Last Updated on January 15, 2020, by eNotes Editorial. Word Count: 510
Light Imagery and Symbolism
Images of light and illumination suffuse “A Haunted House,” culminating in the narrator’s epiphany that the “buried treasure” is “the light in the heart.” As the narrator follows the ghostly couple while they seek their treasure, she notices that the ghosts seem to leave light in their wake. They open the window curtains as they search, and the narrator notes the reflections of apples and flowers in the drawing room after the ghosts pass through.
A moment later the light had faded. Out in the garden then? But the trees spun darkness for a wandering beam of sun. So fine, so rare, coolly sunk beneath the surface the beam I sought always burnt behind the glass.
After the ghosts depart, the light in the room fades, and the narrator is left to admire “a wandering beam of sun.” However, just as the sunlight is obscured by the pane of glass, so, too, is the narrator’s understanding of the treasure obscured. It is only after the light from the ghosts’ “silver lamp” shines over the narrator’s eyes as they observe her that she has her epiphany, having come to understand the value of “the light in the heart.”
Light also seems to represent the safety and comfort of a loving home. Though the wind and rain batter against the house from the outside, “the beam of the lamp falls straight from the window,” and “the candle burns stiff and still.” Similarly, the house “darkened” after the ghost wife’s passing, reinforcing the association of light with love and happiness. Now, the love of both the living and the ghost couple suffuses the house, and the “treasure” of love keeps those who possess it warm and safe.
Woolf is often credited with helping to popularize the stream-of-consciousness narrative mode among modernists. Rather than writing from a set perspective with linear chronology, she primarily wrote in a way that reflects the constantly shifting thoughts, feelings, and impressions of her narrators. This style helps provide readers with information that a limited narration does not while also endeavoring to resemble more realistic patterns of thought. “A Haunted House” is primarily filtered through the lens of the living couple, but it also features the perspective of the ghost couple and a personified version of the house itself.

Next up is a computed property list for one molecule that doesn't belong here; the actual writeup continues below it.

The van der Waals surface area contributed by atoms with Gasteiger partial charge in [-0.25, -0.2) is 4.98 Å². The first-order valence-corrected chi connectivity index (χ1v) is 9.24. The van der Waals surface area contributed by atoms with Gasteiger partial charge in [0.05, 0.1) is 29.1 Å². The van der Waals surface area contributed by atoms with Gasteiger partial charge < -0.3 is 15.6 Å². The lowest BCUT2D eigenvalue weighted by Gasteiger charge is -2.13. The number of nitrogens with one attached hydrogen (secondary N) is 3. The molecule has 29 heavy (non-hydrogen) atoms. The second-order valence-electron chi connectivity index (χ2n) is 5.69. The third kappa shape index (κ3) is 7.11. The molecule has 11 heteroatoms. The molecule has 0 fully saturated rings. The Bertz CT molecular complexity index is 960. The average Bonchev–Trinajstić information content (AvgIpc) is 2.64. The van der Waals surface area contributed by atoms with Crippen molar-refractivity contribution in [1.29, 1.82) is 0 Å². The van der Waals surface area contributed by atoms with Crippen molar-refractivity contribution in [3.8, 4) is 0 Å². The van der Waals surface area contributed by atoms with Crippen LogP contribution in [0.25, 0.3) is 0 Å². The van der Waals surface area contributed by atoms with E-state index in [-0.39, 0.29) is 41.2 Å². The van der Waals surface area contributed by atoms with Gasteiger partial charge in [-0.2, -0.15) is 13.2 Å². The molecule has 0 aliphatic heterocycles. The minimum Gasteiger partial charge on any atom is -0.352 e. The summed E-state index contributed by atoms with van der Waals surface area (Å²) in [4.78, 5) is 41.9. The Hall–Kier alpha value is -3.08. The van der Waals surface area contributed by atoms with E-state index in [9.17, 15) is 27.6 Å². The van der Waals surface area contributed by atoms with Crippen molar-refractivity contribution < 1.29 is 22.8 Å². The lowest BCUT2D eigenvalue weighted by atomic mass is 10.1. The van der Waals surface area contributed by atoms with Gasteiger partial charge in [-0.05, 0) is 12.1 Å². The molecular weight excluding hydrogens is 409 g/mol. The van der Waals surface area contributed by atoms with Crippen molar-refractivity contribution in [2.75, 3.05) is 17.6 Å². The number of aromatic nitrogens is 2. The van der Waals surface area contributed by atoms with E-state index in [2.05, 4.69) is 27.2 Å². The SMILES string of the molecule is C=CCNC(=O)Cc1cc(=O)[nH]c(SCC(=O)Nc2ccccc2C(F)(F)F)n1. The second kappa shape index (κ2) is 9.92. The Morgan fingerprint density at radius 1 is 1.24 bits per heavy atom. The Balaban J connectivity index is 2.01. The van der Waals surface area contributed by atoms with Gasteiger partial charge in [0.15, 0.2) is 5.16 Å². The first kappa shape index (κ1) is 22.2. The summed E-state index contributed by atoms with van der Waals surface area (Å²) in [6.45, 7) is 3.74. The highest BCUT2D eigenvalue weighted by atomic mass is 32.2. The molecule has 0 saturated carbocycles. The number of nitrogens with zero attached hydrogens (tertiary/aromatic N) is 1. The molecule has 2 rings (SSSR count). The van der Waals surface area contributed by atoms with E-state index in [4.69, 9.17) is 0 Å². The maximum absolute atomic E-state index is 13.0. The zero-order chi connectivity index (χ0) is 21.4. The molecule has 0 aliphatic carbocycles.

The living couple’s curiosity introduces the mystery that drives the story: what is the ghost couple looking for? It also subverts the expectations of the traditional ghost story by emphasizing the nonthreatening presence of the ghosts. In turn, the ghost couple’s perspective reinforces a peaceful vision of the afterlife, and their fond reflection on the sleeping living couple suggests that love connects the living and the dead. The background to all of this is the persistent presence of the house itself, which seeks to reassure its inhabitants that they and their treasures are “safe.” Unlike the mortal lovers and their ghostly counterparts, the house stands as an eternal witness, proudly protecting the treasures of its occupants.
Last Updated on May 5, 2015, by eNotes Editorial. Word Count: 544
Woolf’s unique style is often characterized as stream-of-consciousness narrative. She creates a fluid movement that captures a subject’s thought processes as they drift back and forth from a recognition of sensations encountered in the present moment to ones remembered from the past. With this same ease of movement, Woolf is able to jump in and out of the minds of all her characters. This method of narration is certainly in evidence in “A Haunted House,” and serves to explain how the narrator is able to relate details of the lives of people she does not know.
Because detail is presented...
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